The Student Voice of North Allegheny Senior High School

The Uproar

The Student Voice of North Allegheny Senior High School

The Uproar

The Student Voice of North Allegheny Senior High School

The Uproar

Opinion: The Sinister Truth about Social Media

Distract yourself from the distraction
Chloe Shin
For all of its benefits, social media can become a dangerous addiction.

Human beings are social creatures. Everyone craves companionship and connection to feel like they can thrive in life. The strength of these connections has a massive impact on a person’s mental health. To be socially connected to someone, let alone a lot of people, can be a way of coping with anxiety or depression, boosting self-worth, or even just providing comfort from loneliness. The lack of a strong social connection can be an extreme risk to one’s mental health.

Enter social media.

While Instagram, Snapchat, and other social media platforms have their benefits, it’s important to remember that such communication is not a perfect replacement for real life human connection. In-person contact with another triggers hormones that actually make one feel a connection.

Social media was originally created for this very reason, sharing and connecting. But engaging too much into social media can lead to feelings of loneliness and depression

As social media platforms are a relatively new technology, there’s little research to establish the long-term consequences on a person’s mental health. Nevertheless, it is clear that even if a user knows that the images they are viewing on social media were manipulated, they can still lead to insecurity. Envy and dissatisfaction are common side-effects of heavy social media use.

Instagram made headlines last year for “suppressing likes’’ in an effort to to help users. But comparison is inevitable.When a person reviews another’s social activity, they will tend to ask themselves questions about their worth. We all search for validation, adn when it does not come easily in real life, we turn to the internet, which ironically can make matters worse.

FOMO (the fear of missing out) plays a huge role as well. Missing out on certain experiences can create anxiety and depression, especially when people look online and see they were excluded, even if they are only seeing the most highlighted version of that experience. FOMO can fuel even greater social media use.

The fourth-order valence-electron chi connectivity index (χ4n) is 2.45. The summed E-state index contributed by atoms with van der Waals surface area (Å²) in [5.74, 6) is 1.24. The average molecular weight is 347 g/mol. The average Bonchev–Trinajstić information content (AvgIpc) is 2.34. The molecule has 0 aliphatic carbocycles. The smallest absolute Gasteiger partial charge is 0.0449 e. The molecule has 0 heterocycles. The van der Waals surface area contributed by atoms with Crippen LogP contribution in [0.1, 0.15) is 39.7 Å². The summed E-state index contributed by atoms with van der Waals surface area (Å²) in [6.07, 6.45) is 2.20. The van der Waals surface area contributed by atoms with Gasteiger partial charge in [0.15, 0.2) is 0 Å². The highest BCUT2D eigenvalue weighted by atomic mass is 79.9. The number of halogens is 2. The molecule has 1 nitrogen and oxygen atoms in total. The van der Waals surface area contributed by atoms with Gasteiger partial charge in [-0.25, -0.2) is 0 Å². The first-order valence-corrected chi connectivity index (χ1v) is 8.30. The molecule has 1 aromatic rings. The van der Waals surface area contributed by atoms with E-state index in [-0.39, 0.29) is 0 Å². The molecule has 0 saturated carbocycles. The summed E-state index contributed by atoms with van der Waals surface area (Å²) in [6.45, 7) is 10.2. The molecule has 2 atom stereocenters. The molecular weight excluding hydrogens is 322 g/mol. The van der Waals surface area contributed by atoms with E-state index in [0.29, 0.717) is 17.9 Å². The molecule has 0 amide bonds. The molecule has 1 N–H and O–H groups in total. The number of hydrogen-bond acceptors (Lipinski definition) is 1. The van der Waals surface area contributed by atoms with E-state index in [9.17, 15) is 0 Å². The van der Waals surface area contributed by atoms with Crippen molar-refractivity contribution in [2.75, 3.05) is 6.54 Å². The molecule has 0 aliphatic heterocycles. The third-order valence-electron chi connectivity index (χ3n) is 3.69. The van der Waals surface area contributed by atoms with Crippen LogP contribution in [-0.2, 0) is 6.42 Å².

Research has proven that the earlier teens begin to use social media, the greater the effect on their mental health. 

Social media platforms are designed to snare one’s attention. The constant alerts and notifications make users slaves to their phones, and the more a young person prioritizes social media in place of in-person interaction, the more they are at risk. It’s especially dangerous that social media is easy, too, as it can be used as a security blanket when face-to-face interaction feels too challenging. 

We need to remember that people only post what they want others to see. Images and videos can be manipulated and are selected only for an audience’s liking.

Nevertheless, not many teens will have the drive to stop using social media, but reducing our consumption can be helpful, even if it puts strain on our freedom. Mindfulness comes by living more in the present moment, and a decrease in FOMO and loneliness will surely improve our mental wellbeing overall. Our self-worth must never come from our online status. and the more engaged we can be offline, pursuing physical activities and self-reflection, all involving real-world interaction, the less our mood will be dependent on how many likes, friends, and shares we have in our artificial lives on screen.  

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About the Contributor
Glee Farina, Staff Writer
Glee Farina loves music, loves to write, and hates school.

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